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  • 1. International Satsang Association :- Ishpriya – the Early Years in India Seeking together Helping to Create A Planetary Vision A Universal Heart Satsang INDIA a sub-continent Reflections on her years in India and some connections with the ideals of the Satsang Association Sister Ishpriya ( Founder of the International Satsang Association) SATSANG – Seeking Together – Helping to Create – A Planetary Vision – A Universal Heart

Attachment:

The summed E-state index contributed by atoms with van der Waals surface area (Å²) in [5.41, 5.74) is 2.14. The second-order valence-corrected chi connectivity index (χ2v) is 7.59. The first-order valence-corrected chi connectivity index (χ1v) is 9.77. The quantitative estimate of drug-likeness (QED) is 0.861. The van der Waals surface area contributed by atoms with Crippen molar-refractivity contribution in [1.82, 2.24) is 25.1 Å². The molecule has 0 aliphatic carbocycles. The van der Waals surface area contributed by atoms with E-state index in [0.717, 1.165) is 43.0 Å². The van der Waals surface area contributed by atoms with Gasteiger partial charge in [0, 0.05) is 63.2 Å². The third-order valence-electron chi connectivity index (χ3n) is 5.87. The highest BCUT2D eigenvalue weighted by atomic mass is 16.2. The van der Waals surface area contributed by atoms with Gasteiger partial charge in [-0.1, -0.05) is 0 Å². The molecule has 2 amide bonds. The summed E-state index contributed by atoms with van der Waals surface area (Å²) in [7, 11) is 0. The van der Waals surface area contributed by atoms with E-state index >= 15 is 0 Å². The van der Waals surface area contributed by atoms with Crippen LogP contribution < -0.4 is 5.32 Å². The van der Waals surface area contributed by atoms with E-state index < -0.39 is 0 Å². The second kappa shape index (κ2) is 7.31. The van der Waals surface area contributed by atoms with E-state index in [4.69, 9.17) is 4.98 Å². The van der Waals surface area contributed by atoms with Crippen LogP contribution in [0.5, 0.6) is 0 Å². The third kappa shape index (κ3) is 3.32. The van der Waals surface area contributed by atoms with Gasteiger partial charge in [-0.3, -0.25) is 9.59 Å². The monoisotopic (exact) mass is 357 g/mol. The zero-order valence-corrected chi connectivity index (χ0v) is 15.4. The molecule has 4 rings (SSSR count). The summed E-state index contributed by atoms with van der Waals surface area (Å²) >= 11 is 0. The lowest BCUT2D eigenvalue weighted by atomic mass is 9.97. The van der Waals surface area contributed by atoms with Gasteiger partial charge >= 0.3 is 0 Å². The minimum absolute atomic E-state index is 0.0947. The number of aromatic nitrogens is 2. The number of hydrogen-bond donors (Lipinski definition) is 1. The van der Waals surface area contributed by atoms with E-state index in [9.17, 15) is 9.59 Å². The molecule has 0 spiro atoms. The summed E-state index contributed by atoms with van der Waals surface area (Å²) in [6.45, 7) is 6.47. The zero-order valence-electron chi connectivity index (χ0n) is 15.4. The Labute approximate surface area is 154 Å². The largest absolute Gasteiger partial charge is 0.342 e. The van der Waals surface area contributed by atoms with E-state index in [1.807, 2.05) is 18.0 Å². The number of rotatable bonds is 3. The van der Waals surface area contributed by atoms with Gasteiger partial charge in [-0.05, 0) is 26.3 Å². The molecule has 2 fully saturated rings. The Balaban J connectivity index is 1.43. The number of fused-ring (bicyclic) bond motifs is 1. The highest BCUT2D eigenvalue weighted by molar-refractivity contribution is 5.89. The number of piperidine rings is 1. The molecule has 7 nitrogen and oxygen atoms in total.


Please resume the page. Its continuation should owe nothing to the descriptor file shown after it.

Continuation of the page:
• 2. International Satsang Association :- Ishpriya – the Early Years in India Background Some of you have been asking questions about the connection of the ISA (International Satsang Association) to India and Hinduism. These are very important questions which touch upon the basis of our Satsang Commitment, so I would like to respond to them. There is so very much to share and I can only make a small selection. I will try to choose the most essential influences from my years in India and involvement in Inter-faith Dialogue: those crucial experiences which changed my personal journey and which also led directly into the founding of the ISA and gave it a distinctive character. This will be neither a complete historical record nor a mini- autobiography. It is merely an attempt to share how some of the main principles of the ISA emerged. The Beginnings of the Satsang Journey In June 1971 I left England for a 6 months visit to India.. I returned in June 1972 and for the next 32 years, although I sometimes travelled extensively, India was my “home” base. When I first arrived in Mumbai in ‘1971, I knew almost nothing about Asian cultures or Religious traditions. This lack of preparation, far from being an obstacle, proved to be a great advantage. Challenges and impressions could make a direct impact on my consciousness without being distorted by the explanations and warnings of others. Later I realised that I had thus been gifted with a key to effective inter-cultural, inter-faith dialogue; i.e. the need to achieve a receptive attention, to allow people and events to tell their own story, free from pre- judgments of any kind. A first influence on the future ISA.! Although the original visit to India had not been my own choice, I soon discovered that there is no richer pluralistic, socio-religious soil on this Planet. A sub-continent with the second largest population in the world; speaking 14 main languages; teaming with vitality, abundantly rich in culture, artistic skill , in wisdom, natural resources and spiritual experience But where 55% of the children were still undernourished. This was an atmosphere where one’s spirit could fly in freedom, while the physical demands of daily survival and the constant psychological pain of powerlessness before so much social injustice, kept one rooted in reality. From the beginning, I lived mainly in Ashrams and according to the ancient and actual Hindu Ashram tradition. Ashram, is the name given to any place where a Guru teaches and transmits spiritual insight to disciples. An Ashram can be a bare cave in the rock or a building complex housing hundreds of people. The life style can be in total solitude or involving multiple social work activities. But an Ashram only exists where disciples receive spiritual initiation from a Guru. Over the years I stayed in a wide variety of Ashrams but lived between three of major significance. CPS Ashram in Pune: Shivananda Ashram in Rishikesh and Jeevan Dhara Ashram in Jaiharikhal. SATSANG – Seeking Together – Helping to Create – A Planetary Vision – A Universal Heart